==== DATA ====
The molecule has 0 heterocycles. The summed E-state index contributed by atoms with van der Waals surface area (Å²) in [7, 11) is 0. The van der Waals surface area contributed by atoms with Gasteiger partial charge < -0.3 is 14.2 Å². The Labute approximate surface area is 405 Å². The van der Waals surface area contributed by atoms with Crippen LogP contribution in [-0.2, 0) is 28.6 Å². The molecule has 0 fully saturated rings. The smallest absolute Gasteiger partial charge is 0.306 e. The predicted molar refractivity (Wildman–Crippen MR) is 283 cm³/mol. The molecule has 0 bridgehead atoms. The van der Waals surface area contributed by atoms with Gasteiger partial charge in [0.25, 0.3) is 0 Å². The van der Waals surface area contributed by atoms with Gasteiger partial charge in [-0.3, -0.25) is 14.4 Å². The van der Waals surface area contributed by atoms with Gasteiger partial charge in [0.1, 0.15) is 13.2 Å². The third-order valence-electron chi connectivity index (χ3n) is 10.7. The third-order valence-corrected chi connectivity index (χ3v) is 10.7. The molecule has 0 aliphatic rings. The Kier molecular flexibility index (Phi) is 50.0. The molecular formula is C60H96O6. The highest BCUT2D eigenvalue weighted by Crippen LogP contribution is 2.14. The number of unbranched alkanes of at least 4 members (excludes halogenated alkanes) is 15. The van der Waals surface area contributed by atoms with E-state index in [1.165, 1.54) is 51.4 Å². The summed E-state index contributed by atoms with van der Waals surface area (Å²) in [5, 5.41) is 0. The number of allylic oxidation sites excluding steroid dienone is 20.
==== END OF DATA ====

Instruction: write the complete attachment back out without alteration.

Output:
The molecule has 0 heterocycles. The summed E-state index contributed by atoms with van der Waals surface area (Å²) in [7, 11) is 0. The van der Waals surface area contributed by atoms with Gasteiger partial charge < -0.3 is 14.2 Å². The Labute approximate surface area is 405 Å². The van der Waals surface area contributed by atoms with Crippen LogP contribution in [-0.2, 0) is 28.6 Å². The molecule has 0 fully saturated rings. The smallest absolute Gasteiger partial charge is 0.306 e. The predicted molar refractivity (Wildman–Crippen MR) is 283 cm³/mol. The molecule has 0 bridgehead atoms. The van der Waals surface area contributed by atoms with Gasteiger partial charge in [0.25, 0.3) is 0 Å². The van der Waals surface area contributed by atoms with Gasteiger partial charge in [-0.3, -0.25) is 14.4 Å². The van der Waals surface area contributed by atoms with Gasteiger partial charge in [0.1, 0.15) is 13.2 Å². The third-order valence-electron chi connectivity index (χ3n) is 10.7. The third-order valence-corrected chi connectivity index (χ3v) is 10.7. The molecule has 0 aliphatic rings. The Kier molecular flexibility index (Phi) is 50.0. The molecular formula is C60H96O6. The highest BCUT2D eigenvalue weighted by Crippen LogP contribution is 2.14. The number of unbranched alkanes of at least 4 members (excludes halogenated alkanes) is 15. The van der Waals surface area contributed by atoms with E-state index in [1.165, 1.54) is 51.4 Å². The summed E-state index contributed by atoms with van der Waals surface area (Å²) in [5, 5.41) is 0. The number of allylic oxidation sites excluding steroid dienone is 20.